Garmin Colorado, next gen handheld?


Last night Garmin announced a slew of new mobile products, and I must say: WOW! Check out the Colorado, a high-end handheld designed for driving, hiking, boating, and…um…multimedia, location-aware, gaming/educational experiences! The interface is neither old Garmin handheld nor new Garmin marine, instead featuring that big ‘Rock ‘N’ Roller’ thumb wheel/cursor thingy, and two soft keys. The wheel brings up a spinning menu system (seen right) that’s a bit like Furuno’s RotoKey.

The Garmin 400 rock rollerhardware specs sound spectacular: bright, 3”, 240 x 300 pixel screen in  65k colors; “high sensitivity” GPS (perhaps like G’s new N2K sensor, which can be mounted under some decks); 15 hours on 2 AA batteries; 2–axis compass; altimeter and temp sensor; waterproof to IPX7; and, dig this, ANT wireless for sharing routes, etc. (and who knows what to come). There’s also a USB port, an SD slot, and lots of flash memory. Aside from the amount of that memory, Colorado seems to be a single hardware/interface platform which comes in four models, starting with the $500 base model 300 and moving through three $600 models pre-loaded with 3D topos (the 400t), inland waterways (400i), or coastal BlueCharts (400c). But I bet some boaters will buy an “i” or a “t”, planning to insert their existing BlueChart G2 cards for marine use. It looks like Colorado may also work with older BlueChart CD-based charts, or any other Garmin cartography including photo maps. And it can play Wherigo files, that very new “experience” thing I mentioned, which might enable extraordinary “cruising guides”. There’s lots more Colorado info at this Garmin site, as well as at this special Garmin CES preview (which includes several other new products, like the nuvi 880, with might-trickle-down features). My first impression is that Colorado may mark a new generation of handheld plotter power…but then I stumbled on the DeLorme Earthmate PN-20, which can even display NOAA raster charts. Oh my. 

Ben Ellison

Ben Ellison

Panbo editor, publisher & chief bottlewasher from 4/2005 until 8/2018, and now pleased to have Ben Stein as a very able publisher, webmaster, and editing colleague. Please don't regard him as an "expert"; he's getting quite old and thinks that "fadiddling fumble-putz" is a more accurate description.

8 Responses

  1. GPSNavX says:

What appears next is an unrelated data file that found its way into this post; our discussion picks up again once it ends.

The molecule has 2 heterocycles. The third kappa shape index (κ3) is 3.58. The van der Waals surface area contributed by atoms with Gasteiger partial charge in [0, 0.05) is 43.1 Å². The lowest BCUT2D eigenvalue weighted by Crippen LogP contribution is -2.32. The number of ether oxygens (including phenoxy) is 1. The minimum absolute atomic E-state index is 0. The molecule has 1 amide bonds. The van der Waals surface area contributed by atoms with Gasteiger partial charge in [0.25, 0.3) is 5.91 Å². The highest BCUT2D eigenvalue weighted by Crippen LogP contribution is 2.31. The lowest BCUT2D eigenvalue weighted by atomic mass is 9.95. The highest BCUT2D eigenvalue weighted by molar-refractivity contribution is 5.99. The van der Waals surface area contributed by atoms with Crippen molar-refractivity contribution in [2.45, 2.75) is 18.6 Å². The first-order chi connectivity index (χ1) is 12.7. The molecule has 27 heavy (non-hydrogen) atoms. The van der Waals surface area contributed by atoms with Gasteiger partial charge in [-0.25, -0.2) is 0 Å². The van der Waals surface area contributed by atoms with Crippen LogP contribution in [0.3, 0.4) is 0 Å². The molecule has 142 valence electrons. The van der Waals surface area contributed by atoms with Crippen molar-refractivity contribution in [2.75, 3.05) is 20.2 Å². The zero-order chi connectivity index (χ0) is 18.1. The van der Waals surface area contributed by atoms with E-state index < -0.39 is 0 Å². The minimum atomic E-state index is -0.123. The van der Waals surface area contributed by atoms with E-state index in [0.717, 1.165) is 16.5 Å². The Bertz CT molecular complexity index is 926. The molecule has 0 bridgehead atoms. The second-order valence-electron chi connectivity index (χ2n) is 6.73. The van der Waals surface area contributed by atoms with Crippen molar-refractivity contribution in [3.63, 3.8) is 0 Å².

Correct me if I am wrong, but it appears the Garmin Colorado does not appear to support NMEA data hence making it unusable with many marine navigation applications. Garmin’s own Mapsource does not do real-time navigation. Garmin’s USB cable does not support NMEA data, only their own proprietary data format for transfering routes, waypoints, tracks etc.

  2. Russ says:

    How did you determine that? I can’t find a manual to download.

  3. norse says:

    It’s an easy bet. Garmin has had USB-only handhelds for over 3 years and there have been complaints about no NMEA for about that long. Garmin does have a PC program to provide NMEA data via a virtual serial port (“Spanner”). That solves the problem for some but not all.

  4. It isn’t clear if the DeLorme PN-20 can accept the charts you download from NOAA or if you have to buy the NOAA charts from DeLorme.

  5. Russ says:

    I have a Garmin 76csx with USB output that supports NMEA.
    When someone says “it appears that”, I think there needs to be some basis in fact. Otherwise, it’s more like “I speculate”, or “IMHO”.

  6. GPSNavX says:

    Russ, the Garmin 76csx supports NMEA data only through it’s serial cable (power/data cable) and not through it’s USB cable. When looking at the Colorado accessories I did not see a Garmin PC interface cable or power data cable similar to what is available for the Garmin 76csx.

  7. JGB says:

    Regarding the DeLorme PN-20 & NOAA charts, I emailed DeLorme & received the following response from their Sales & Service dept.:
    “Thank you for your email.”
    “At this time our PN-20 will only accept information from our TOPO USA 7.0 software.
    “The NOAA charts are the actual scanned charts that have been formatted properly to be downloaded onto the PN-20.”
    Guess not.

  8. Bill Greeley says:

    The Colorado appears to support NEMA out with a with a MiniUSB to DB9 cable (010-10572-00). This still needs a serial to USB adapter to use the USB port of a laptop. There is also a MiniUSB to cigarette lighter adapter for external power. If you go from MiniUSB (Colorado) to the USB port of your laptop, the Colorado goes into external drive mode (like many cameras) and the real time Lat/Lon updates stop. The objective is to find a configuration that converts the serial data out to USB and also powers the Colorado from the laptop USB port.

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